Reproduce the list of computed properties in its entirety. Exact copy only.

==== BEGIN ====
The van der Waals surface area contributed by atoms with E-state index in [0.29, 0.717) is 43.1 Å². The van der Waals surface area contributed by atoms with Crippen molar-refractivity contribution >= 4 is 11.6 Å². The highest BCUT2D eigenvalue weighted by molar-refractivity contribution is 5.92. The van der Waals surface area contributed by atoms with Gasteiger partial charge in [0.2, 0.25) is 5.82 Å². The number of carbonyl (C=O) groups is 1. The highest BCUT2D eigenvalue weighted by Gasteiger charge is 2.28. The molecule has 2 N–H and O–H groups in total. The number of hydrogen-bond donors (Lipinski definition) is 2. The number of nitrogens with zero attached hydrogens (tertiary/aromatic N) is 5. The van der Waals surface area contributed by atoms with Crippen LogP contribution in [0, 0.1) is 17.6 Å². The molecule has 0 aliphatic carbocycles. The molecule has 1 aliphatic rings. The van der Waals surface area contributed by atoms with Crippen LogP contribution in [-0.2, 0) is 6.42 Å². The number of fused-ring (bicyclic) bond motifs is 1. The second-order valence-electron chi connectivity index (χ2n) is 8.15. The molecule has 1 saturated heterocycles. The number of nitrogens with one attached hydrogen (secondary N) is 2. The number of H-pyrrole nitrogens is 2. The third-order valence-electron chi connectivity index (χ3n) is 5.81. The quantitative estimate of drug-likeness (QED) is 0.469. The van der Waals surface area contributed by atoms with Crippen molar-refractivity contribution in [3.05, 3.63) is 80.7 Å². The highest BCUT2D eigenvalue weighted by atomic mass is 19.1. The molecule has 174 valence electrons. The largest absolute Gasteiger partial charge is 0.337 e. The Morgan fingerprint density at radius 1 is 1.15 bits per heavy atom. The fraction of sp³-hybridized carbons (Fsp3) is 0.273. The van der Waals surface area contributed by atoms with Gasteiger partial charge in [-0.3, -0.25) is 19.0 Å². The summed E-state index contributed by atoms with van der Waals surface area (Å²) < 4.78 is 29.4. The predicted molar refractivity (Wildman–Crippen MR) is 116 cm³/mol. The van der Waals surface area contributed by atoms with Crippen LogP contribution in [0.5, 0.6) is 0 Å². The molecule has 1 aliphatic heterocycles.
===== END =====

The van der Waals surface area contributed by atoms with E-state index in [0.29, 0.717) is 43.1 Å². The van der Waals surface area contributed by atoms with Crippen molar-refractivity contribution >= 4 is 11.6 Å². The highest BCUT2D eigenvalue weighted by molar-refractivity contribution is 5.92. The van der Waals surface area contributed by atoms with Gasteiger partial charge in [0.2, 0.25) is 5.82 Å². The number of carbonyl (C=O) groups is 1. The highest BCUT2D eigenvalue weighted by Gasteiger charge is 2.28. The molecule has 2 N–H and O–H groups in total. The number of hydrogen-bond donors (Lipinski definition) is 2. The number of nitrogens with zero attached hydrogens (tertiary/aromatic N) is 5. The van der Waals surface area contributed by atoms with Crippen LogP contribution in [0, 0.1) is 17.6 Å². The molecule has 0 aliphatic carbocycles. The molecule has 1 aliphatic rings. The van der Waals surface area contributed by atoms with Crippen LogP contribution in [-0.2, 0) is 6.42 Å². The number of fused-ring (bicyclic) bond motifs is 1. The second-order valence-electron chi connectivity index (χ2n) is 8.15. The molecule has 1 saturated heterocycles. The number of nitrogens with one attached hydrogen (secondary N) is 2. The number of H-pyrrole nitrogens is 2. The third-order valence-electron chi connectivity index (χ3n) is 5.81. The quantitative estimate of drug-likeness (QED) is 0.469. The van der Waals surface area contributed by atoms with Crippen molar-refractivity contribution in [3.05, 3.63) is 80.7 Å². The highest BCUT2D eigenvalue weighted by atomic mass is 19.1. The molecule has 174 valence electrons. The largest absolute Gasteiger partial charge is 0.337 e. The Morgan fingerprint density at radius 1 is 1.15 bits per heavy atom. The fraction of sp³-hybridized carbons (Fsp3) is 0.273. The van der Waals surface area contributed by atoms with Gasteiger partial charge in [-0.3, -0.25) is 19.0 Å². The summed E-state index contributed by atoms with van der Waals surface area (Å²) < 4.78 is 29.4. The predicted molar refractivity (Wildman–Crippen MR) is 116 cm³/mol. The van der Waals surface area contributed by atoms with Crippen LogP contribution in [0.5, 0.6) is 0 Å². The molecule has 1 aliphatic heterocycles.